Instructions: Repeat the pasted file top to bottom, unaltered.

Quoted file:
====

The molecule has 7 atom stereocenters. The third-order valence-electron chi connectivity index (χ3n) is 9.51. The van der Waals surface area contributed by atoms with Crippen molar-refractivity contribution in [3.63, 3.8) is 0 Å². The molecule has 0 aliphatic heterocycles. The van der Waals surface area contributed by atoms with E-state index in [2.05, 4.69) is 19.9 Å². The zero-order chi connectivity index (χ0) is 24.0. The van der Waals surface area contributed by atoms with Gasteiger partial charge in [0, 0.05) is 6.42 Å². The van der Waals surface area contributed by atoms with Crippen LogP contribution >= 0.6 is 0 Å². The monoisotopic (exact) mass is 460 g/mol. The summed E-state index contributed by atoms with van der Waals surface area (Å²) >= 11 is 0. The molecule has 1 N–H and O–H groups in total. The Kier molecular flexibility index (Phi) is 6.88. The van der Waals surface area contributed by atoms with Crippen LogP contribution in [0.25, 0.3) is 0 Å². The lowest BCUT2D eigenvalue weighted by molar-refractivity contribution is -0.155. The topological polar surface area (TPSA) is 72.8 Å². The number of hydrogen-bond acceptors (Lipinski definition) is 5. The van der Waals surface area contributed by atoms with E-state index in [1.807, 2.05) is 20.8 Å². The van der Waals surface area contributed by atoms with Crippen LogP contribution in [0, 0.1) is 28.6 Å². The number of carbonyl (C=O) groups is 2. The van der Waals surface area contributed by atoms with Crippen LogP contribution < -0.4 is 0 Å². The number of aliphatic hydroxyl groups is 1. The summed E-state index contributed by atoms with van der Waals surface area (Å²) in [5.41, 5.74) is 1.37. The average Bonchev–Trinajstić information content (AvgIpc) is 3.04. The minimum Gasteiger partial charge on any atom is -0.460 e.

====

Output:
The molecule has 7 atom stereocenters. The third-order valence-electron chi connectivity index (χ3n) is 9.51. The van der Waals surface area contributed by atoms with Crippen molar-refractivity contribution in [3.63, 3.8) is 0 Å². The molecule has 0 aliphatic heterocycles. The van der Waals surface area contributed by atoms with E-state index in [2.05, 4.69) is 19.9 Å². The zero-order chi connectivity index (χ0) is 24.0. The van der Waals surface area contributed by atoms with Gasteiger partial charge in [0, 0.05) is 6.42 Å². The van der Waals surface area contributed by atoms with Crippen LogP contribution >= 0.6 is 0 Å². The monoisotopic (exact) mass is 460 g/mol. The summed E-state index contributed by atoms with van der Waals surface area (Å²) >= 11 is 0. The molecule has 1 N–H and O–H groups in total. The Kier molecular flexibility index (Phi) is 6.88. The van der Waals surface area contributed by atoms with Crippen LogP contribution in [0.25, 0.3) is 0 Å². The lowest BCUT2D eigenvalue weighted by molar-refractivity contribution is -0.155. The topological polar surface area (TPSA) is 72.8 Å². The number of hydrogen-bond acceptors (Lipinski definition) is 5. The van der Waals surface area contributed by atoms with E-state index in [1.807, 2.05) is 20.8 Å². The van der Waals surface area contributed by atoms with Crippen LogP contribution in [0, 0.1) is 28.6 Å². The number of carbonyl (C=O) groups is 2. The van der Waals surface area contributed by atoms with Crippen LogP contribution < -0.4 is 0 Å². The number of aliphatic hydroxyl groups is 1. The summed E-state index contributed by atoms with van der Waals surface area (Å²) in [5.41, 5.74) is 1.37. The average Bonchev–Trinajstić information content (AvgIpc) is 3.04. The minimum Gasteiger partial charge on any atom is -0.460 e.